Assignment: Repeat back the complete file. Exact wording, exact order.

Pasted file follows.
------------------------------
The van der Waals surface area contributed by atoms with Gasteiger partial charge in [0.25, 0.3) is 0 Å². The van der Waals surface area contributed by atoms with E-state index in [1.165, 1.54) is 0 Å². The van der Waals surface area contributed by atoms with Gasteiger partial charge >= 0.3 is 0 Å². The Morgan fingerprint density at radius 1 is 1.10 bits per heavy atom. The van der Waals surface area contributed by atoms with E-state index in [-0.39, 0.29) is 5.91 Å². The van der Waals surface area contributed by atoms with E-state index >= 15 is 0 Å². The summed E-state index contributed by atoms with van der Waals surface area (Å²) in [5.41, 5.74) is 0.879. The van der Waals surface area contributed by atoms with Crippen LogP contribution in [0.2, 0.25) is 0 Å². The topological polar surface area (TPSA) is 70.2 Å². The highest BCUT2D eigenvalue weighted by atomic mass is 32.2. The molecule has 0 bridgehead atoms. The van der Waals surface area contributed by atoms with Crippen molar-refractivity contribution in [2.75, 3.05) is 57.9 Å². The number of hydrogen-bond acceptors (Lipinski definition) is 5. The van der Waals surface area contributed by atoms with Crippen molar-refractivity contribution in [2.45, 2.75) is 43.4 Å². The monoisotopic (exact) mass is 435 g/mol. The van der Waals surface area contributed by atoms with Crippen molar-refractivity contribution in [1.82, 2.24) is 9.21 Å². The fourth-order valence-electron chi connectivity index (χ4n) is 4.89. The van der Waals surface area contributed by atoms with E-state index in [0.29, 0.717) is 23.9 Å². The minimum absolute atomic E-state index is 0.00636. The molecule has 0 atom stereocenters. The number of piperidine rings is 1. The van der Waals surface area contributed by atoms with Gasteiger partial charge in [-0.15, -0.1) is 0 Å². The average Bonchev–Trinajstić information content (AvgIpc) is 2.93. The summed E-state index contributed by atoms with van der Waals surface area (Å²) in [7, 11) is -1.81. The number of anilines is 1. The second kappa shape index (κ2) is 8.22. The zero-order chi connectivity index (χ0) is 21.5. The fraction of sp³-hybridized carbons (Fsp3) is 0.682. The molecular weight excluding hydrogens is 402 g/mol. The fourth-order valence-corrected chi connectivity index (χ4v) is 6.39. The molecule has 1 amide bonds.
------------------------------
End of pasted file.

The van der Waals surface area contributed by atoms with Gasteiger partial charge in [0.25, 0.3) is 0 Å². The van der Waals surface area contributed by atoms with E-state index in [1.165, 1.54) is 0 Å². The van der Waals surface area contributed by atoms with Gasteiger partial charge >= 0.3 is 0 Å². The Morgan fingerprint density at radius 1 is 1.10 bits per heavy atom. The van der Waals surface area contributed by atoms with E-state index in [-0.39, 0.29) is 5.91 Å². The van der Waals surface area contributed by atoms with E-state index >= 15 is 0 Å². The summed E-state index contributed by atoms with van der Waals surface area (Å²) in [5.41, 5.74) is 0.879. The van der Waals surface area contributed by atoms with Crippen LogP contribution in [0.2, 0.25) is 0 Å². The topological polar surface area (TPSA) is 70.2 Å². The highest BCUT2D eigenvalue weighted by atomic mass is 32.2. The molecule has 0 bridgehead atoms. The van der Waals surface area contributed by atoms with Crippen molar-refractivity contribution in [2.75, 3.05) is 57.9 Å². The number of hydrogen-bond acceptors (Lipinski definition) is 5. The van der Waals surface area contributed by atoms with Crippen molar-refractivity contribution in [2.45, 2.75) is 43.4 Å². The monoisotopic (exact) mass is 435 g/mol. The van der Waals surface area contributed by atoms with Crippen molar-refractivity contribution in [1.82, 2.24) is 9.21 Å². The fourth-order valence-electron chi connectivity index (χ4n) is 4.89. The van der Waals surface area contributed by atoms with E-state index in [0.29, 0.717) is 23.9 Å². The minimum absolute atomic E-state index is 0.00636. The molecule has 0 atom stereocenters. The number of piperidine rings is 1. The van der Waals surface area contributed by atoms with Gasteiger partial charge in [-0.15, -0.1) is 0 Å². The average Bonchev–Trinajstić information content (AvgIpc) is 2.93. The summed E-state index contributed by atoms with van der Waals surface area (Å²) in [7, 11) is -1.81. The number of anilines is 1. The second kappa shape index (κ2) is 8.22. The zero-order chi connectivity index (χ0) is 21.5. The fraction of sp³-hybridized carbons (Fsp3) is 0.682. The molecular weight excluding hydrogens is 402 g/mol. The fourth-order valence-corrected chi connectivity index (χ4v) is 6.39. The molecule has 1 amide bonds.